Today we’re talking about a sticking up for and being damaged by a boss with a bad reputation.
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I work for a Donald Trump clone but I don’t have a Mike Pence or a Kellyanne Conway personality to deal with him. They don’t seem to have problems explaining why their candidate does what he does. When customers or my coworkers ask whether it bothers me when my boss leers at women or makes stupid comments about those who can’t get off welfare and get a job, I tell the truth – it does bother me.
But then I say that’s not the boss I work for. My boss is a good guy. He treats me well. He lets me have ideas contrary to his, as long as I listen to him first and make a good case for mine. I’ve learned he blows up and then rails about someone or a situation and then simmers down. He’s actually great to work for.
He doesn’t leer at me, and though I’ve occasionally worried whether it means I’m not attractive enough, I’ve decided it’s because he knows me as a person.
However I’m afraid people will think I share his views because I’ve worked for him for more than a year. Someday I’ll want to move on from this job, and I’m worried, because he’s well known in this city, that I’ll lose out on opportunities because a prospective employer will make assumptions about me.
Also, I sort of want to protect him from how everyone sees him because he’s so much more than they think.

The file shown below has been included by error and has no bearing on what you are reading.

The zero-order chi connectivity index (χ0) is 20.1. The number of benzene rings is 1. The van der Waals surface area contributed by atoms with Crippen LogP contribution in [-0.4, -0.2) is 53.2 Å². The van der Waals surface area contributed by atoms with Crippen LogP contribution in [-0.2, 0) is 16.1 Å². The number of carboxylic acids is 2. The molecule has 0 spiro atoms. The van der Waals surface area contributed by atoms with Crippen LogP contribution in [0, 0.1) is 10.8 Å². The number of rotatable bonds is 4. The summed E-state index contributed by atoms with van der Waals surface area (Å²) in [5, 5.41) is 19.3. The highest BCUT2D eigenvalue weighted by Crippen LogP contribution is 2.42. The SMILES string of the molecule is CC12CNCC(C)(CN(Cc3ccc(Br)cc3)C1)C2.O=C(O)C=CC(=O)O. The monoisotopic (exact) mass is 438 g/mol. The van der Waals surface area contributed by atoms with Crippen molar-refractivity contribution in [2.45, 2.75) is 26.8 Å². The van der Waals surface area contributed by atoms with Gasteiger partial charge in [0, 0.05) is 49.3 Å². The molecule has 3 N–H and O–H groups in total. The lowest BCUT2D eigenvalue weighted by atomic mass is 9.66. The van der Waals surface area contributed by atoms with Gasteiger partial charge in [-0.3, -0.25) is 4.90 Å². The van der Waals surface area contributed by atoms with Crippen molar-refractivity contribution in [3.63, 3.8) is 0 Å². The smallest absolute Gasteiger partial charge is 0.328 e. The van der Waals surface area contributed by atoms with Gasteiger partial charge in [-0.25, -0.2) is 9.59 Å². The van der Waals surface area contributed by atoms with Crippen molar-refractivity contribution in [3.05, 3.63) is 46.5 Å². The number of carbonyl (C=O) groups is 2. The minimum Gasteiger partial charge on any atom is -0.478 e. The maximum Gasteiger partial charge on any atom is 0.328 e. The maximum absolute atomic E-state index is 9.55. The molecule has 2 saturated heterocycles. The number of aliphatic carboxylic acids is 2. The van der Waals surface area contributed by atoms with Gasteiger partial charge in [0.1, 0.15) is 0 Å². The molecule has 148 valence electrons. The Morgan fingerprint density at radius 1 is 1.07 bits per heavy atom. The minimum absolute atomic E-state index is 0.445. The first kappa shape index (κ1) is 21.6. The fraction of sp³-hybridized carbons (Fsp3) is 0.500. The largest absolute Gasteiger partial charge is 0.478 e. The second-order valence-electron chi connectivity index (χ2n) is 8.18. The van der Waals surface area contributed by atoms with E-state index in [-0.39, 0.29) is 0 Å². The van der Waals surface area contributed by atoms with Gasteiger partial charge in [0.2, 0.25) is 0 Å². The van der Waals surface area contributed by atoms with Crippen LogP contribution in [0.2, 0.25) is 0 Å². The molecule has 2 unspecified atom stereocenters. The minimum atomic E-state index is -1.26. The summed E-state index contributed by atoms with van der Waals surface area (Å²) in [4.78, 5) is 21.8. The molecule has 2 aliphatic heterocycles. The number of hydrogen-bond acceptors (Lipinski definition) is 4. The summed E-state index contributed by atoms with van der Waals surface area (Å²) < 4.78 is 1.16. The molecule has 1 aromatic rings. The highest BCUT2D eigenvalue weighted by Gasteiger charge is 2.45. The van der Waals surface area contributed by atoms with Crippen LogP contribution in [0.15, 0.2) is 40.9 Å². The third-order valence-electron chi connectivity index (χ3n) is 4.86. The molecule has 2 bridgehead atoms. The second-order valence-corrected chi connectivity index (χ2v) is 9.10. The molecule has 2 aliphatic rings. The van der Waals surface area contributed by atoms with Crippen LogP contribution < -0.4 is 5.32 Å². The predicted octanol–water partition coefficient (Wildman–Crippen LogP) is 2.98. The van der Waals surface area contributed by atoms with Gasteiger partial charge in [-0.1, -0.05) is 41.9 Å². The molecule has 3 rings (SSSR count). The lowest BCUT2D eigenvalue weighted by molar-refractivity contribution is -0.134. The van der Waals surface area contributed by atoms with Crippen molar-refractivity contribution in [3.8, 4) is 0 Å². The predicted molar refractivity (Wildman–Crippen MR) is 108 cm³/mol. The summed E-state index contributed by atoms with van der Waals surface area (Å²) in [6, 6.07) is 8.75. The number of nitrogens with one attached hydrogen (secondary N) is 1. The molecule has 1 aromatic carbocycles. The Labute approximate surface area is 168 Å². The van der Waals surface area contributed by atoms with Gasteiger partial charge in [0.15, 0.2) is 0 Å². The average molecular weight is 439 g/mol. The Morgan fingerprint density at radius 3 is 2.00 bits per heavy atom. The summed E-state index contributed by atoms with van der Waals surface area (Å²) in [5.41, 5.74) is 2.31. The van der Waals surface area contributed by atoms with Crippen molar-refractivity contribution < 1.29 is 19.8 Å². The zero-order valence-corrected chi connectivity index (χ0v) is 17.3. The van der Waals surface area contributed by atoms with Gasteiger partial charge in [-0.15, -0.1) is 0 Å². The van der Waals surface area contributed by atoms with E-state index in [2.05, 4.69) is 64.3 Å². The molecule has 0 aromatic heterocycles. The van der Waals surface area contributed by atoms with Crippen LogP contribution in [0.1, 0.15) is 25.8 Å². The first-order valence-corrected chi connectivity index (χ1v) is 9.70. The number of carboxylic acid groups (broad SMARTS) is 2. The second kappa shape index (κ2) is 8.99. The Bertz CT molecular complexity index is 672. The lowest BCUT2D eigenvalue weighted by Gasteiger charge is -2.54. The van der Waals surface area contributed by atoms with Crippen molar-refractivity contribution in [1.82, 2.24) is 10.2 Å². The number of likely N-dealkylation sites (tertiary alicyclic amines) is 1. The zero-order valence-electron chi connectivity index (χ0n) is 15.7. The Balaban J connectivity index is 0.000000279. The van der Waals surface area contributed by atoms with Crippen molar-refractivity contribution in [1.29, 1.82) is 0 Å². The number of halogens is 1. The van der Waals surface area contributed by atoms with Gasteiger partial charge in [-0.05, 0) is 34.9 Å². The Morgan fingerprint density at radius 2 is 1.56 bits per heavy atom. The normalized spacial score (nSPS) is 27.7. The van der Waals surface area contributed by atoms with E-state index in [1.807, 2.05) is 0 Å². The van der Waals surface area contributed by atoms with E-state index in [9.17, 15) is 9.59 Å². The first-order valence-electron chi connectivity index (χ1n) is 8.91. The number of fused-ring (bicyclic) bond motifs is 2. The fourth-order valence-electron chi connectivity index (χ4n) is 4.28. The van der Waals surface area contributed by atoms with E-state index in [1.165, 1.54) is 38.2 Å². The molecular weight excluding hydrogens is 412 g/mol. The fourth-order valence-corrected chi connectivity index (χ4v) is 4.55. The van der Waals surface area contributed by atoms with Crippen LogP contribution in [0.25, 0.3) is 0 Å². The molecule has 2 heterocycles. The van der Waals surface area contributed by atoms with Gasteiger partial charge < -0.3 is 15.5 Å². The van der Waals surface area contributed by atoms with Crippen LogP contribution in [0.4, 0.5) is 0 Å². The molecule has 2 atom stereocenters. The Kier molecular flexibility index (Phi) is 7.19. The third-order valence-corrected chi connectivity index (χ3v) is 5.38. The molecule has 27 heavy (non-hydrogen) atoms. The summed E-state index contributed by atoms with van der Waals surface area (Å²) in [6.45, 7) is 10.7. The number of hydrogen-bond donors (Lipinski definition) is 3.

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If you present yourself in the right way, most people will see you as you, though some may assume you agree with your boss. Set them straight without slamming your boss. “Yes, he said that, though that’s not what I believe. If you want to pursue that, you’ll need to take that up with him.”
You can’t protect your boss. You can, as you do now, tell them there’s more to your boss than meets the eye. Let them know he treats you with respect, that there is more to him than meets the eye and that he’s been great to work for. If you want, explain what that is and what you’ve learned from him.
When you leave, along with your boss’s recommendation letter and resume, supply future employers with a cover letter outlining what you know how to do and noting that you’ve learned to work with and for individuals who think differently than you do. Prospective employers read cover letters while they scan resumes and that line may intrigue the right kind of employer.
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© 2016, Lynne Curry. If you have a career questions you’d like Lynne to answer, write her @ firstname.lastname@example.org. Lynne is an executive coach and author of Solutions and Beating the Workplace Bully, AMACOM. You can follow Lynne through her other posts on sheknows.com, via www.workplacecoachblog.com, www.bullywhisperer.com™ or @lynnecurry10 on Twitter.
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